On Being an Atheist

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A Reflection on H.J. McCloskey’s

“On Being an Atheist”

Liberty University
Submitted By: Heather McElroy
Professor Mark Wesley Forman

In 1968, H.J. McCloskey wrote an article on atheism called “On Being an Atheist.” He states that there are three proofs which do seem to move ordinary theists to their theism to constitute major motivations towards a belief in God, namely the cosmological proof, the teleological proof, and the argument from design (McCloskey). In his article he states that these proofs are inadequate, and that atheism is much more comfortable than theism. He also says that most theists don’t come to the belief in God through as a reflection on the proofs, but they come to a belief in God through others reasons and factors. Through our faith as theists we believe God exists and that the existence of God is the best explanation for the effects we observe in the universe. Philosophers say that an argument is a set of statements or propositions, which are premises, which show that another statement, the conclusion, is true. Throughout this paper I will mention the premises and conclusions of each argument and explain why McCloskey is incorrect when trying to prove his arguments. The Cosmological Argument

The cosmological argument attempts to prove that God exists by showing that there cannot be an infinite number of regressions of causes to things that exist (Slick). It states that there must be a final uncaused-cause of all things. This uncaused-cause asserted to be God. According to Evans, the temporal form of the argument expresses that the universe had a beginning. The non-temporal cause expresses that the universe doesn’t have a beginning. McCloskey says “If we use the causal argument at all, all we are entitled to infer is the existence of a cause commensurate with the effect to be explained, the universe, and this does not entitle us to postulate an all-powerful, all-perfect, uncaused cause. The most it would entitle one to conclude is that the cause is powerful enough and imperfect enough to have created the sort of world we know (McCloskey). In Evans chapter on the cosmological argument he claims, along with many other philosophers, that it is sound regardless of whether the universe had a beginning (Evans). A sound argument is one that is not only valid, but begins with premises that are actually true. Aquinas, Leibniz, Clarke and Taylor defend the non-temporal form of the argument. They say that God is the necessary cause of the universe, whether it has always existed or not. McCloskey says that the “mere existence of the world constitutes no reason for believing in the existence of such a being.” On the other hand, the mere existence of the world does support a necessary being, like God. There are contingent creations everywhere in the universe. What are contingent things? They are things that exist but very well could have not existed in the past. These contingent things must have a cause for existence and this cause is from a necessary being. A necessary being is a being that cannot fail to exist, a being that is the cause of the existence of all contingent things. And this necessary being is God. After reading Evans conclusion on the cosmological argument, I see that the cosmological argument alone doesn’t prove the existence of God but it proves the existence of a necessary being. That necessary being can very well be the existence of God but it does not fully support the mere existence of God. There is much more to be proven on the existence of God, not just the cosmological argument.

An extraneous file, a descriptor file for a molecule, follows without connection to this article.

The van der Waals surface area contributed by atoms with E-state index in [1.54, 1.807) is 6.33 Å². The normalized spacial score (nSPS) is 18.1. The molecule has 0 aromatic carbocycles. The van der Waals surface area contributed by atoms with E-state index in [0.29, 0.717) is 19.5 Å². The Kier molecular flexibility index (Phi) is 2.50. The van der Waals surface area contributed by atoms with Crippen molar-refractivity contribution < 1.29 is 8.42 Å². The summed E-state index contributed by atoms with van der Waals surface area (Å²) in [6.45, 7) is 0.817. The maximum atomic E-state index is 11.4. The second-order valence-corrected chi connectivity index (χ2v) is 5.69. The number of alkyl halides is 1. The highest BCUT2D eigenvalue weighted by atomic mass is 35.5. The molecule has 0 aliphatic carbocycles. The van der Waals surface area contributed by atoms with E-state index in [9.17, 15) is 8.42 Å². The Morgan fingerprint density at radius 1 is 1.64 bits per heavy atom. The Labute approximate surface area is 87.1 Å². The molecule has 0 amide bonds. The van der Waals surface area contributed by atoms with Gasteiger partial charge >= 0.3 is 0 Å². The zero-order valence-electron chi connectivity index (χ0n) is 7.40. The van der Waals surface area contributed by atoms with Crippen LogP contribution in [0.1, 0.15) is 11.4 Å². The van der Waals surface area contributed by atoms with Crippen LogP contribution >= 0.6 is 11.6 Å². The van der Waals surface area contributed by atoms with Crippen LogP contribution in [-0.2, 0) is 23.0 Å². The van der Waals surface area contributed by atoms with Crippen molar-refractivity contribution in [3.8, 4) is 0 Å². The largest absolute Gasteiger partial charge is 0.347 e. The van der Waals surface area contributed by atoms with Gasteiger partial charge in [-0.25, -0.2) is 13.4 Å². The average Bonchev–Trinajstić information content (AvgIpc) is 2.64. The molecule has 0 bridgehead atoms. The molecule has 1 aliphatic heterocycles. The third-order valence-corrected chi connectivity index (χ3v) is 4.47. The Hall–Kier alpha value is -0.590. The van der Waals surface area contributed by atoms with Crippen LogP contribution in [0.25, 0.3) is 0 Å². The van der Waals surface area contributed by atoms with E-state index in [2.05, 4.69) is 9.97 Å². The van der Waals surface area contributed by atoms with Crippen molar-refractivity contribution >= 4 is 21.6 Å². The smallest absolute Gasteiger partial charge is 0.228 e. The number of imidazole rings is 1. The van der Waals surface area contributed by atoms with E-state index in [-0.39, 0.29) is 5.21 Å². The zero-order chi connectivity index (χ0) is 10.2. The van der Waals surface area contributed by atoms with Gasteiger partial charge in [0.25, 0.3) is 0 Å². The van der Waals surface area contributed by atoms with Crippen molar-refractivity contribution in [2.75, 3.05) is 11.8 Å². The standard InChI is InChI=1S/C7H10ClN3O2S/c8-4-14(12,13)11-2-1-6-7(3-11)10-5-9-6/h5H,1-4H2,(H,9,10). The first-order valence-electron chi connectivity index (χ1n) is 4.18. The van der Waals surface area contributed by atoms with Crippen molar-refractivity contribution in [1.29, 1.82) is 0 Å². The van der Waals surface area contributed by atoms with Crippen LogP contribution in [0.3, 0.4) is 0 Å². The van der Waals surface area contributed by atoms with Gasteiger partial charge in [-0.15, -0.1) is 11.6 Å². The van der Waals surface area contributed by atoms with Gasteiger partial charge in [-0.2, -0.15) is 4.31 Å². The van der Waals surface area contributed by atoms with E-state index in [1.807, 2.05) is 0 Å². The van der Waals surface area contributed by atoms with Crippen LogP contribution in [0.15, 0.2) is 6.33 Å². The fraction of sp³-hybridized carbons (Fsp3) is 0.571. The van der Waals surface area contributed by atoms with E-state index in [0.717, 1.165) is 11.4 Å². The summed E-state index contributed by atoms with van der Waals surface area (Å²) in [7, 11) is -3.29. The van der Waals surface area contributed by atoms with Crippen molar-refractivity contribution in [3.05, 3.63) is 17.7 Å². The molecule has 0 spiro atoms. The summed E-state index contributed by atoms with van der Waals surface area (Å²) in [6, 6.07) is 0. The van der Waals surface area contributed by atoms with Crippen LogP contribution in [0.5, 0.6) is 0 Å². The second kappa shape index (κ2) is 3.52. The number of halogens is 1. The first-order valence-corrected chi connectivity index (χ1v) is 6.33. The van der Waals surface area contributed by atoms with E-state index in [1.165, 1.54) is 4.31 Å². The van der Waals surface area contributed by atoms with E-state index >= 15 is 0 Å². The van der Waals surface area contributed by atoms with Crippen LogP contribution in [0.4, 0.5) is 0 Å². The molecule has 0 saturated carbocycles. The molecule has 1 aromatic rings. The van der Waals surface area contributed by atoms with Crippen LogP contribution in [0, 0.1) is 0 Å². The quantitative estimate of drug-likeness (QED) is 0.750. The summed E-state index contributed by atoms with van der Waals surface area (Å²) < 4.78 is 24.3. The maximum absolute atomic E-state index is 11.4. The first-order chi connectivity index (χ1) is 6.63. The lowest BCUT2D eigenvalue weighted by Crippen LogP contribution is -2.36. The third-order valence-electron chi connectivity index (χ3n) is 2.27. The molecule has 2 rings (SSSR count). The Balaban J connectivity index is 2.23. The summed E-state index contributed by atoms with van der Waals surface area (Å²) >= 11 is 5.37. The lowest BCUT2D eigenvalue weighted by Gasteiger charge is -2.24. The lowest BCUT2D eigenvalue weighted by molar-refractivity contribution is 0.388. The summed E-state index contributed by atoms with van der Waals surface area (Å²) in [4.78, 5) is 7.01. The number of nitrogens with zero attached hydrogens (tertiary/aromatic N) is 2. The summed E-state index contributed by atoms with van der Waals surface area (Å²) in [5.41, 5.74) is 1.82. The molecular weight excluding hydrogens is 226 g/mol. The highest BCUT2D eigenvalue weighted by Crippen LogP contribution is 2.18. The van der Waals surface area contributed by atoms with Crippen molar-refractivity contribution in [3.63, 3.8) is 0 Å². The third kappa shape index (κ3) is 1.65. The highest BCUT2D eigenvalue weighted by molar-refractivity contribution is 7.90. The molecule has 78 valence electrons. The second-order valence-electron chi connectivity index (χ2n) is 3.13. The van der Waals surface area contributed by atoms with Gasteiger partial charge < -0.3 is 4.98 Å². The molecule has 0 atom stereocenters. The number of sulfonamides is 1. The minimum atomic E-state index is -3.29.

The Teleological Argument
The teleological argument (or argument from design) by contrast begin with a catalogue of properties and end with a conclusion concerning the existence of a designer with the intellectual properties (knowledge, purpose, understanding, foresight, wisdom and intention) necessary to design the things exhibiting the special properties in question (Ratzsch). In...
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